Easter Lilies and Cats do not Mix!
March 20, 2019
Easter is right around the corner and while it is a time of celebration for many people, there are hidden dangers for our pets. In particular, lilies are one of the classic symbols of Easter but true lilies are very toxic to cats, causing kidney failure quickly even when very small amounts are chewed or ingested.
There are two different groups of lilies, “true” lilies and “benign” lilies. Benign lilies include Peace lilies, Calla lilies, and Peruvian lilies. These contain oxalate crystals that are extremely irritating to the mouth when chewed or eaten. They may cause drooling, pawing at the mouth, foaming, or vomiting but do not cause kidney damage like true lilies do. These symptoms are usually short lived but offering milk, canned food, or broth can help dilute and speed recovery.
The true lilies are Lilium and Hemerocallis species. These are the lilies that are so dangerous and include tiger lilies, day lilies, Asiatic/Asian lilies, Japanese show lilies, Easter lilies, Stargazers, Rubrum lilies, red lilies, Western lilies, and wood lilies. Every part of these plants is highly toxic and rapidly cause severe, life-threatening kidney damage in even very small amounts: Leaves, flowers, even pollen and water from the vase.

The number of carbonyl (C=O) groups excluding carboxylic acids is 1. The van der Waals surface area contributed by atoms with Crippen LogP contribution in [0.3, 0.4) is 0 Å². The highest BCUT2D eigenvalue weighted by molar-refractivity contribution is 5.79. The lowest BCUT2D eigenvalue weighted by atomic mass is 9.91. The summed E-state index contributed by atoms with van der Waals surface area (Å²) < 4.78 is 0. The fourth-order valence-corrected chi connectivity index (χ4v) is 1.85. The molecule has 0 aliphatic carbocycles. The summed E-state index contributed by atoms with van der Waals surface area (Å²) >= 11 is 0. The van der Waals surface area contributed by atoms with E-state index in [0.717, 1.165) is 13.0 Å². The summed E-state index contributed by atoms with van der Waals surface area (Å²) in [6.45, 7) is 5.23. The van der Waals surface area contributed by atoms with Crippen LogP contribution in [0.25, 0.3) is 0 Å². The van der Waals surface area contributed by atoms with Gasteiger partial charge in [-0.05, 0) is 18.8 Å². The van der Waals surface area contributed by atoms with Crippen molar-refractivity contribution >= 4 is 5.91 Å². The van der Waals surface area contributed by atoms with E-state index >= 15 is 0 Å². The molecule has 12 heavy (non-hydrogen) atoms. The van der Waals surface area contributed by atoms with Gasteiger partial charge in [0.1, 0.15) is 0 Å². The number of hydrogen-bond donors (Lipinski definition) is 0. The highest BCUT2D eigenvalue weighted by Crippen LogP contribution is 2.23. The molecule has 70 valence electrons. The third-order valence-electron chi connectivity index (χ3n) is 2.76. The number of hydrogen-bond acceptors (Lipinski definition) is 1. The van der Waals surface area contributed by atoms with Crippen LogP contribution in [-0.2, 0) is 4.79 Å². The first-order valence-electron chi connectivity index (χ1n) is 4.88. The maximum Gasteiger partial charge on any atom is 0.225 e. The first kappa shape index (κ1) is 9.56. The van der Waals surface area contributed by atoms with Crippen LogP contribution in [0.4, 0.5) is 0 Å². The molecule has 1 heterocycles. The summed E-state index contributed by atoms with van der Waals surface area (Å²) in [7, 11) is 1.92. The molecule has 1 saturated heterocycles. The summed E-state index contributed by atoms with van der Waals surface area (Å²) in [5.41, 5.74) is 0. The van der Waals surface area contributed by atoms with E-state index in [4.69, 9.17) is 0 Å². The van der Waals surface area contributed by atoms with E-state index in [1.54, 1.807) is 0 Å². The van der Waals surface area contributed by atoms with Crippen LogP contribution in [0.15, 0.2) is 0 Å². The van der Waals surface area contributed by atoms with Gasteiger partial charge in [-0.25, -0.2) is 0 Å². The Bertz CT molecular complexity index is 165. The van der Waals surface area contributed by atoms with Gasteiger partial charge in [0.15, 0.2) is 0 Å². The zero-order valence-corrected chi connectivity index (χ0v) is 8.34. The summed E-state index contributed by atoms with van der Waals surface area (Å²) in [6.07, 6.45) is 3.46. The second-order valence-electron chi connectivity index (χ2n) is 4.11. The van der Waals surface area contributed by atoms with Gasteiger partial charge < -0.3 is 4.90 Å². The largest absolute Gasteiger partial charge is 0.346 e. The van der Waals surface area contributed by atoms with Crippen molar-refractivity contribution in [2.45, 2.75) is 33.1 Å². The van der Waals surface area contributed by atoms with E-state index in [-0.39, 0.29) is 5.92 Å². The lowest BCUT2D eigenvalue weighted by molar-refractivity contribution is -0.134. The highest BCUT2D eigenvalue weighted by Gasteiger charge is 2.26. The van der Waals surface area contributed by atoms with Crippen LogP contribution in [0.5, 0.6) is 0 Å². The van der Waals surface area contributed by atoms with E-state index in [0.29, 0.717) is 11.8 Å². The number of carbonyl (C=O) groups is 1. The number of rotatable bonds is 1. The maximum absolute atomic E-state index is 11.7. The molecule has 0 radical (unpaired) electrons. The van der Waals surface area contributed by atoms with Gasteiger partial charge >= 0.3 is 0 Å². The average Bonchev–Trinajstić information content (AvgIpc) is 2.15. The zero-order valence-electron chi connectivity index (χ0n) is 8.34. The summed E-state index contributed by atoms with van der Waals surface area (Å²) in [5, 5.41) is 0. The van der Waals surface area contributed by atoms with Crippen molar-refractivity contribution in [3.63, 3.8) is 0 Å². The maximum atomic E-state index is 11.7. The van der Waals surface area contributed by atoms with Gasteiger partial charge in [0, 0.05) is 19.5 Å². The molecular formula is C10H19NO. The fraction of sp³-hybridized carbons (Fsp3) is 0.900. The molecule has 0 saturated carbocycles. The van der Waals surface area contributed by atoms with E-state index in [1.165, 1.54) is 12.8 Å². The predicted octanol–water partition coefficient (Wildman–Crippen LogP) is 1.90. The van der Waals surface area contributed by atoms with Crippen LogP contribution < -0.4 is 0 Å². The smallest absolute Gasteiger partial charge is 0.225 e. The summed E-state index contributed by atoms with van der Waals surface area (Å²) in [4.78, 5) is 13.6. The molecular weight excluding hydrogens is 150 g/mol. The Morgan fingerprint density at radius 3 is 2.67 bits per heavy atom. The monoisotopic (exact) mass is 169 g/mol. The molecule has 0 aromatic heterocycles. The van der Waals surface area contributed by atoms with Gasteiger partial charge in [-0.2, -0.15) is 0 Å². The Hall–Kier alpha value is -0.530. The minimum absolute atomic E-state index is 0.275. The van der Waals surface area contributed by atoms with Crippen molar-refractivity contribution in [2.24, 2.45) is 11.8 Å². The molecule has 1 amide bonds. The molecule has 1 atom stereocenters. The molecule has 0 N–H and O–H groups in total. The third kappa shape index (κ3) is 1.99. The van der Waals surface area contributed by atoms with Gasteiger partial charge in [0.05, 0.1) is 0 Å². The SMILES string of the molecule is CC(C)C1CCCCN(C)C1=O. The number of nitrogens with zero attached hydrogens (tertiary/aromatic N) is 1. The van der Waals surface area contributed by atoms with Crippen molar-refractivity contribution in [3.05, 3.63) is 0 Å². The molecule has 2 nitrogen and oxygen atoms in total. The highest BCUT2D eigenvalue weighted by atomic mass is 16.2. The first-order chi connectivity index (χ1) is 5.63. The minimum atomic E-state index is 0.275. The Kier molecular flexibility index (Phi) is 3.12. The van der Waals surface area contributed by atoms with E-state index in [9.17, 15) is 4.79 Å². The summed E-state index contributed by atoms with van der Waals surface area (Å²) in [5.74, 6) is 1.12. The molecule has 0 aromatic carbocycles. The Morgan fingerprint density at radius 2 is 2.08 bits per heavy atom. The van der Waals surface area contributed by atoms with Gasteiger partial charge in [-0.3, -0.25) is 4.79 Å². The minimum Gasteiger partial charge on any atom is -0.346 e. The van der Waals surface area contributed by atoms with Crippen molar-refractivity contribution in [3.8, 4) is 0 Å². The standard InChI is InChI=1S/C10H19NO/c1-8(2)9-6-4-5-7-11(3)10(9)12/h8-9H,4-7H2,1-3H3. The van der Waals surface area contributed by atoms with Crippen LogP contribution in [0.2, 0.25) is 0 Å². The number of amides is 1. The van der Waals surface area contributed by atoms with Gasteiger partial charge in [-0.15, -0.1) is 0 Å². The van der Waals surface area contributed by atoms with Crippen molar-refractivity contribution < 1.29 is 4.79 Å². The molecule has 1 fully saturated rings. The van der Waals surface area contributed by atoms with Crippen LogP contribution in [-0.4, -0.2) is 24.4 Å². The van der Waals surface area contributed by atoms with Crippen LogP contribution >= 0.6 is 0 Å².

It isn’t known what the exact damaging compound in lilies is. We do know that whatever it is directly kills cells that make up the filtering units of the kidneys, causing the kidneys to fail. In the very early stages, there is a chance that with immediate, aggressive treatment the kidneys can recover. Treatment includes hospitalization and IV fluid diuresis for at least 48 hours both to help protect the kidneys and to speed elimination of the toxin.
It is best to skip lilies altogether in households where cats live. However, if your cat is exposed – even if they lick or chew just a few petals or leaves – it is vital that you seek veterinary attention immediately. There is a very short window of time where recovery is possible.
Karen Christopherson DVM CVA